Post Syndicated from Randall Hunt original https://aws.amazon.com/blogs/aws/iot-analytics-now-generally-available/
Today, I’m pleased to announce that, as of April 24th 2018, the AWS IoT Analytics service is generally available. Customers can use IoT Analytics to clean, process, encrich, store, and analyze their connected device data at scale. AWS IoT Analytics is now available in US East (N. Virginia), US West (Oregon), US East (Ohio), and EU (Ireland). In November of last year, my colleague Tara Walker wrote an excellent post that walks through some of the features of the AWS IoT Analytics service and Ben Kehoe (an AWS Community Hero and Research Scientist at iRobot) spoke at AWS Re:Invent about replacing iRobot’s existing “rube goldberg machine” for forwarding data into an elasticsearch cluster with AWS IoT Analytics.
Iterating on customer feedback received during the service preview the AWS IoT Analytics team has added a number of new features including the ability to ingest data from external souces using the BatchPutMessage API, the ability to set a data retention policy on stored data, the ability to reprocess existing data, preview pipeline results, and preview messages from channels with the SampleChannelData API.
Let’s cover the core concepts of IoT Analytics and then walk through an example.
AWS IoT Analytics Concepts
AWS IoT Analytics can be broken down into a few simple concepts. For data preparation customers have: Channels, Pipelines, and Data Stores. For analyzing data customers have: Datasets and Notebooks.
- Channels are the entry point into IoT Analytics and they collect data from an existing IoT Core MQTT topic or from external sources that send messages to the channel using the Ingestion API. Channels are elastically scalable and consume messages in Binary or JSON format. Channels also immutably store raw device data for easily reprocessing using different logic if your needs change.
- Pipelines consume messages from channels and allow you to process messages with steps, called activities, such as filtering on attributes, transforming the content of the message by adding or remvoing fields, invoking lambda functions for complex transformations and adding data from external data sources, or even enriching the messages with data from IoT Core. Pipelines output their data to a Data Store.
- Data Stores are a queryable IoT-optimized data storage solution for the output of your pipelines. Data stores support custom retention periods to optimize costs. When a customer queries a Data Store the result is put into a Dataset.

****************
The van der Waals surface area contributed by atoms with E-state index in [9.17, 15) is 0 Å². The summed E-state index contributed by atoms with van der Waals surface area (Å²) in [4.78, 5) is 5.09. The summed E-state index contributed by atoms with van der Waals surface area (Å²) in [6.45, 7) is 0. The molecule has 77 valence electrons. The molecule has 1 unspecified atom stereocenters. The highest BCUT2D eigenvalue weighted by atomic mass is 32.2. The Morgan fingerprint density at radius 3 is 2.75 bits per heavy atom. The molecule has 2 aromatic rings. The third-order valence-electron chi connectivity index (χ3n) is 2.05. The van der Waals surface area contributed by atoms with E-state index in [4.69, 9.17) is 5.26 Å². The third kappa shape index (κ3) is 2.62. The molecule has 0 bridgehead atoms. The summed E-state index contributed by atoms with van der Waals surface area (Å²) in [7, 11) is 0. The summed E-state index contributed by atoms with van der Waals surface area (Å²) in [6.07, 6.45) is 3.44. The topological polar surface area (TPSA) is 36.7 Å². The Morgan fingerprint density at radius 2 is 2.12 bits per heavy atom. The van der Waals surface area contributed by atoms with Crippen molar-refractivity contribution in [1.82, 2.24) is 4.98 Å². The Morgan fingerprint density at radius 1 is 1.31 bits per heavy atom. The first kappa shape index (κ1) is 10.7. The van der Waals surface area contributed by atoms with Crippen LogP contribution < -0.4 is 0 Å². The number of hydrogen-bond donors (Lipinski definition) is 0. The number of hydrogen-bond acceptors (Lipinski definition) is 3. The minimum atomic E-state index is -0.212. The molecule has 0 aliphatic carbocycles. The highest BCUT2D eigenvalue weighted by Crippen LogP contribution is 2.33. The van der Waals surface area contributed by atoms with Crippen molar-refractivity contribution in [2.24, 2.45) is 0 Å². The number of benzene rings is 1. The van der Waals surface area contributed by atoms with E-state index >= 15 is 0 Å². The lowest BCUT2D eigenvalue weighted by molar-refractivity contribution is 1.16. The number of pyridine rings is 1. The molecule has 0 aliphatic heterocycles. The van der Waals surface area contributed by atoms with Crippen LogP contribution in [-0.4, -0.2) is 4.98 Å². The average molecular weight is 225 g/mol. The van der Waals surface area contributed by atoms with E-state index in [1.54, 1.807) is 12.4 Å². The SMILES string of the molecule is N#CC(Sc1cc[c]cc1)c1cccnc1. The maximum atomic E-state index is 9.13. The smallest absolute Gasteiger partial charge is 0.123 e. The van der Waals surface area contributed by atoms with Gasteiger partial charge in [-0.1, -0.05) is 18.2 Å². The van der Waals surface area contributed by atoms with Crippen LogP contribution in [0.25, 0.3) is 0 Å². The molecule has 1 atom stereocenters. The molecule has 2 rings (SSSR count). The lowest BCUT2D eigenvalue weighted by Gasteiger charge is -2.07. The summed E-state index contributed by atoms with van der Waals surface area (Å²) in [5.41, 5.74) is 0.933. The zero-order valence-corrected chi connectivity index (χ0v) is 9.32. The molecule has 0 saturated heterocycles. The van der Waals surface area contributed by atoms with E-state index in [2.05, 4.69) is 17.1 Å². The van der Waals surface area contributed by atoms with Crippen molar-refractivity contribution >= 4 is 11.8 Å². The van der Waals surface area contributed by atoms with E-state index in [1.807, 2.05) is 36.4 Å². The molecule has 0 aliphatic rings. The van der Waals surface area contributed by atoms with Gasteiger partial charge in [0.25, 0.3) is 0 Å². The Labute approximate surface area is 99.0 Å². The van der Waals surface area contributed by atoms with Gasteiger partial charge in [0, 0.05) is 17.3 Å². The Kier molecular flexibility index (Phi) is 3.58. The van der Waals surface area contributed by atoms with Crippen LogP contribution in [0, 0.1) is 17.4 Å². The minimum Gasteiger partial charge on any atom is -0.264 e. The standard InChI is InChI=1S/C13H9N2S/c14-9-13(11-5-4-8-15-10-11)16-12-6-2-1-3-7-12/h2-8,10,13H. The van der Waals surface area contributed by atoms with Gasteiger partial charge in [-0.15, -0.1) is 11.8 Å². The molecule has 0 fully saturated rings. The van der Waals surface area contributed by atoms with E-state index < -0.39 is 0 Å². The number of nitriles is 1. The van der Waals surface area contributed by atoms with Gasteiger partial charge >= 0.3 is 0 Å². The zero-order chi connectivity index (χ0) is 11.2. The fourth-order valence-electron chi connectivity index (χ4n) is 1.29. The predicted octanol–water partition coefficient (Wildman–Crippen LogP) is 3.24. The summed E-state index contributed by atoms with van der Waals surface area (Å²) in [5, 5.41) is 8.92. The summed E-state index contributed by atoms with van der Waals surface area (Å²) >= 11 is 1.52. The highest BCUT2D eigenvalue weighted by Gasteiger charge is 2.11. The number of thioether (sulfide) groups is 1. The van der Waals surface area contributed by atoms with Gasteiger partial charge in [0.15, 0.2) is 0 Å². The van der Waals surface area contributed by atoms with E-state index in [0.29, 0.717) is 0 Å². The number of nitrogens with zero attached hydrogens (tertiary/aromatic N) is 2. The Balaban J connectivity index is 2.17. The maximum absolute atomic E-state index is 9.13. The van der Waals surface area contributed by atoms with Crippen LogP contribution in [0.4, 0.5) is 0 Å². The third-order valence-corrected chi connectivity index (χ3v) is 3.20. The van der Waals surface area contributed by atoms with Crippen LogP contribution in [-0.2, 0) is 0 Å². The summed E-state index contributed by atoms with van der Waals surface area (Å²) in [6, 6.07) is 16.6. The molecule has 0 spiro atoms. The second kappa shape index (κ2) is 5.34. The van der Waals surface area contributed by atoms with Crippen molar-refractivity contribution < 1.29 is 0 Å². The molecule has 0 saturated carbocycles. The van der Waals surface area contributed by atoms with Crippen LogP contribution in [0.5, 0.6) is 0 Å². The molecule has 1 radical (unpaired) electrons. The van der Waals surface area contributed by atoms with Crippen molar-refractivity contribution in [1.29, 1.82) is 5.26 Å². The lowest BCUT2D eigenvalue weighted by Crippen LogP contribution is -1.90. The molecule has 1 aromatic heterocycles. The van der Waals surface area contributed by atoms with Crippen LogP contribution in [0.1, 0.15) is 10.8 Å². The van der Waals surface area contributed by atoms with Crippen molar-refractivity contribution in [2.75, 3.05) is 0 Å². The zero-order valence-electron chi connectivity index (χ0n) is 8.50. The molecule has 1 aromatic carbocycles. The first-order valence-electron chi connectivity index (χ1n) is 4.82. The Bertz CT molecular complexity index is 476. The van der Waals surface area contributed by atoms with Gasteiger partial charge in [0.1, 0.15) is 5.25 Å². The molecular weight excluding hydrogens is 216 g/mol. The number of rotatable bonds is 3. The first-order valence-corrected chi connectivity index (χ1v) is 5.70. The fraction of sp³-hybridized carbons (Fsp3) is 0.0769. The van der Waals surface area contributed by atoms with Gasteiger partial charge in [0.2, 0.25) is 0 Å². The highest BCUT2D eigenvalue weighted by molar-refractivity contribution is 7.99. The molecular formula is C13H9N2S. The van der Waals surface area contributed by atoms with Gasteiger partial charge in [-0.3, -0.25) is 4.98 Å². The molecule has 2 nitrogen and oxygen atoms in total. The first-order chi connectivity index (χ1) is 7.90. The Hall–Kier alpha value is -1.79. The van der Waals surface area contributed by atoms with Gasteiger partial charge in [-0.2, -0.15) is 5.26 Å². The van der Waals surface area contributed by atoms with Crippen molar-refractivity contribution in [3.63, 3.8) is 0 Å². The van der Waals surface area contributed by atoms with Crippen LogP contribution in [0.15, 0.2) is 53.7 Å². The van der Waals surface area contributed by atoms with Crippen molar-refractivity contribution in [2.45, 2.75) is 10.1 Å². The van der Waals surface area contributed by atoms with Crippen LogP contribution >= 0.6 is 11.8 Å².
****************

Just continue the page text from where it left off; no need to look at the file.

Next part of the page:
- Datasets are similar to a view in a SQL database. Customers create a dataset by running a query against a data store. Data sets can be generated manually or on a recurring schedule.
- Notebooks are Amazon SageMaker hosted Jupyter notebooks that let customers analyze their data with custom code and even build or train ML models on the data. IoT Analytics offers several notebook templates with pre-authored models for common IoT use cases such as Predictive Maintenance, Anomaly Detection, Fleet Segmentation, and Forecasting.
Additionally, you can use IoT analytics as a data source for Amazon QuickSight for easy visualizations of your data. You can find pricing information for each of these services on the AWS IoT Analytics Pricing Page.
IoT Analytics Walkthrough
While this walkthrough uses the console everything shown here is equally easy to do with the CLI. When we first navigate to the console we have a helpful guide telling us to build a channel, pipeline, and a data store:
Our first step is to create a channel. I already have some data into an MQTT channel with IoT core so I’ll select that channel. First we’ll name the channel and select a retention period.
Now, I’ll select my IoT Core topic and grab the data. I can also post messages directly into the channel with the PutMessages APIs.
Now that I have a channel my next step is to create a pipeline. To do this I’ll select “Create a pipeline from this channel” from the “Actions” drop down.
Now, I’ll walk through the pipeline wizard giving my pipeline a name and a source.
I’ll select which of the message attributes the pipeline should expect. This can draw from the channel with the sampling API and guess at which attributes are needed or I could upload a specification in JSON.
Next I define the pipeline activities. If I’m dealing with binary data I need a lambda function to first deserialize the message into JSON so the other filter functions can operate on it. I can create filters, calculate attributes based on other attributes, and I can also enrich the message with metadata from IoT core registry.
For now I just want to filter out some messages and make a small transform with a Lambda function.
Finally, I choose or create a data store to output the results of my pipeline.
Now that I have a data store, I can create a view of that data by creating a data set.
I’ll just select all the data from the data store for this dataset but I could also select individual attributes as needed.
I have a data set! I can adjust the cron expression in the schedule to re-run this as frequently or infrequently as I wish.
If I want to create a model from my data I can create a SageMaker powered Jupyter notebook. There are a few templates that are great starting points like anomaly detection or output forecasting.
Here you can see an example of the anomaly detection notebook.
Finally, if I want to create simple visualizations of my data I can use QuickSight to bring in an IoT Analytics data set.
Let Us Know
I’m excited to see what customers build with AWS IoT Analytics. My colleagues on the IoT teams are eager to hear your feedback about the service so please let us know in the comments or on Twitter what features you want to see.